Sebi plans to relax InvITs rules to draw business houses

With Infrastructure Investment Trusts (InvITs) failing to catch due attention, markets watchdog Sebi plans to ease rules, including by reducing mandatory sponsor holding to hold 10 percent.

PTI| Last Updated: May 17, 2016, 15:38 PM IST
Sebi plans to relax InvITs rules to draw business houses

New Delhi: With Infrastructure Investment Trusts (InvITs) failing to catch due attention, markets watchdog Sebi plans to ease rules, including by reducing mandatory sponsor holding to hold 10 percent.

The Securities and Exchange Board of India (Sebi), in 2014, had introduced InvITs -- an investment vehicle which would enable promoters to monetise completed assets -- to make it easier to raise funds for infrastructure projects.

However, InvITs have failed to garner due attention from business houses in the country.

Now, the regulator plans to revamp InvITs regulations after receiving recommendations from the industry and may bring in a consultation paper proposing amendments to InvITs regulations, sources said.

The issue in this regard is likely to be discussed at Sebi's board meeting this week.

Under the proposal, Sebi may allow InvITs to invest in two-level SPV (special purpose vehicle).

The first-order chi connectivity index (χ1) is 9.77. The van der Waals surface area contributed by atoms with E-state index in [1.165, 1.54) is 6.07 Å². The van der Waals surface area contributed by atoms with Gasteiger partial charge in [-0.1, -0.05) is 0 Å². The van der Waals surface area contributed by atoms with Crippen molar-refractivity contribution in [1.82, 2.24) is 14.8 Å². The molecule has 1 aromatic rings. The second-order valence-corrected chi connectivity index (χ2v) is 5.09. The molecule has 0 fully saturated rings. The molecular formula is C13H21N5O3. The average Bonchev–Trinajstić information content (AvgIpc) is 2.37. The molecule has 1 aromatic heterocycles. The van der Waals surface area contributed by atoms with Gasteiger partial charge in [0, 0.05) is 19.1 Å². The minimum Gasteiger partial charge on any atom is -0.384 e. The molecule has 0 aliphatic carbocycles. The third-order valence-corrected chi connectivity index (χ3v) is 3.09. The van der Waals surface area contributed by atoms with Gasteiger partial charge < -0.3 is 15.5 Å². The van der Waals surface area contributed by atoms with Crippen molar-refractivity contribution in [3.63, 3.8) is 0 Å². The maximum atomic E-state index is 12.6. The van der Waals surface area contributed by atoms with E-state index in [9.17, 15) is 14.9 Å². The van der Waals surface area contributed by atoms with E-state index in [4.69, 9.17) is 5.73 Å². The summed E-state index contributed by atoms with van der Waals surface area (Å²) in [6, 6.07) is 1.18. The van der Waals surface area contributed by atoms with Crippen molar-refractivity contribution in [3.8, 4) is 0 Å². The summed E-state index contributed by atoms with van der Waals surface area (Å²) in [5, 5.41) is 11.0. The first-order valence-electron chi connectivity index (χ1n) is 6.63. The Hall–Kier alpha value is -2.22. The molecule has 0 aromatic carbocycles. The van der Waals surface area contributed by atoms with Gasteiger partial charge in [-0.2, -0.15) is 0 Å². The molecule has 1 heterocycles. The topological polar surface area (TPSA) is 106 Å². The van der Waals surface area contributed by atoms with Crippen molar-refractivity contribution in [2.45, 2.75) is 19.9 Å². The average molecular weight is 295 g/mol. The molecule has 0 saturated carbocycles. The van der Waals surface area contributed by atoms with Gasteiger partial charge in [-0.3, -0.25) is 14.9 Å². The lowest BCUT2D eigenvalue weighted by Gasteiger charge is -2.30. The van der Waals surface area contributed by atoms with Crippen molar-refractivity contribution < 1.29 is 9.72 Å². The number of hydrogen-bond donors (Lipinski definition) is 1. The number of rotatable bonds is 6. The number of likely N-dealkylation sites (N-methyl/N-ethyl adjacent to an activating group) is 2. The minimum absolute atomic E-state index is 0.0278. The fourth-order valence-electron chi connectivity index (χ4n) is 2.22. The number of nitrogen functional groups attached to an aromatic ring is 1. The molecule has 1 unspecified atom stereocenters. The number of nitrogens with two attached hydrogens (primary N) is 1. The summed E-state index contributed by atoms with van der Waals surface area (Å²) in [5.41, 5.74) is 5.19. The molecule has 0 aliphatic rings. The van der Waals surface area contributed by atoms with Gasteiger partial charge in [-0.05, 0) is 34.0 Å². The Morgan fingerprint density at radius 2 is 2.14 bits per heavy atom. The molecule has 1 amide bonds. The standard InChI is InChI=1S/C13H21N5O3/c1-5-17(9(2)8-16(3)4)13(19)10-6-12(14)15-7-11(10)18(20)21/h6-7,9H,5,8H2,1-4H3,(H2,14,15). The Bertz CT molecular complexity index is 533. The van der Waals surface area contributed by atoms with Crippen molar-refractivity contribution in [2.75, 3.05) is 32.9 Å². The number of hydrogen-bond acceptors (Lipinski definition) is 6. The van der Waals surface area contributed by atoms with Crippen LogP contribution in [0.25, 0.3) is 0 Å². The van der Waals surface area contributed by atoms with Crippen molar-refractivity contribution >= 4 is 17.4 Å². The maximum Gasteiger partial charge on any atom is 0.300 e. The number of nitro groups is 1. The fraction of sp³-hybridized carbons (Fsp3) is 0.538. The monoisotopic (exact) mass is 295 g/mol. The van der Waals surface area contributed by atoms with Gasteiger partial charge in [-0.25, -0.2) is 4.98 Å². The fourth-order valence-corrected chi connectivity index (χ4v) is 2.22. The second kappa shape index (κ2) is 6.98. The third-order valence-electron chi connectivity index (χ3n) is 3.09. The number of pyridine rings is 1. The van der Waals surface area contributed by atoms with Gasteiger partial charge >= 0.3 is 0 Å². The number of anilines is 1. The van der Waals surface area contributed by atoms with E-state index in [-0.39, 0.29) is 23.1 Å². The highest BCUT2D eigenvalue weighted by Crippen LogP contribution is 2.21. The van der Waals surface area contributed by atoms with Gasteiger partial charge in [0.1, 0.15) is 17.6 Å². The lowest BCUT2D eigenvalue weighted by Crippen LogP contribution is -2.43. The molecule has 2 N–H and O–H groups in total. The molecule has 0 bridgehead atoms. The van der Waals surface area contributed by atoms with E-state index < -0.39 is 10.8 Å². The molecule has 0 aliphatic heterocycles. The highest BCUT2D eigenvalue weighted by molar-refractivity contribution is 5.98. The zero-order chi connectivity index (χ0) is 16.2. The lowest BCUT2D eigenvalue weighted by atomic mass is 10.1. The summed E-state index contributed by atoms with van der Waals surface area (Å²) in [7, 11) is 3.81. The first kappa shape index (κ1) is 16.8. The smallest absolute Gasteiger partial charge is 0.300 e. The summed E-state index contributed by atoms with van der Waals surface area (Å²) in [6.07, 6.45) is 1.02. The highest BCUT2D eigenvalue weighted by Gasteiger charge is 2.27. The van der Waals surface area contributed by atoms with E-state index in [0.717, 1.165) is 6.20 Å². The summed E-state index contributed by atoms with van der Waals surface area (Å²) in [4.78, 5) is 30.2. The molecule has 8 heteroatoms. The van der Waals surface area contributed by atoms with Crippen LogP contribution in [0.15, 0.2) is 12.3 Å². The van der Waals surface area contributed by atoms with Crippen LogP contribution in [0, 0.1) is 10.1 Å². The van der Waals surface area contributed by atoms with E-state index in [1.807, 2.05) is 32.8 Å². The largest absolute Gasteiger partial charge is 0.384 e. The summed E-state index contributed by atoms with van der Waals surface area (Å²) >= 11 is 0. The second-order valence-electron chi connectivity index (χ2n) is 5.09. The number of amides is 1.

The regulator plans to remove the restriction on the SPV to invest in other SPVs, thus allowing InvIT to invest in a holding company which subsequently holds stake in SPVs.

Currently, InvIT holds a controlling stake in SPVs that do not invest in other SPVs.

Besides, Sebi is considering reducing the mandatory sponsor holding in InvIT to 10 percent of the total units of such units on a post-issue basis for a period of three years, from the current requirement of 25 percent.

The current requirement may limit monetisation for sponsors and reduce release of capital for them. Further, in certain circumstances, it may lead to sponsors putting money out of their own pocket in the InvIT to maintain the required 25 percent stake.

The regulator also plans to increase the number of sponsors to five, from the current requirement of three.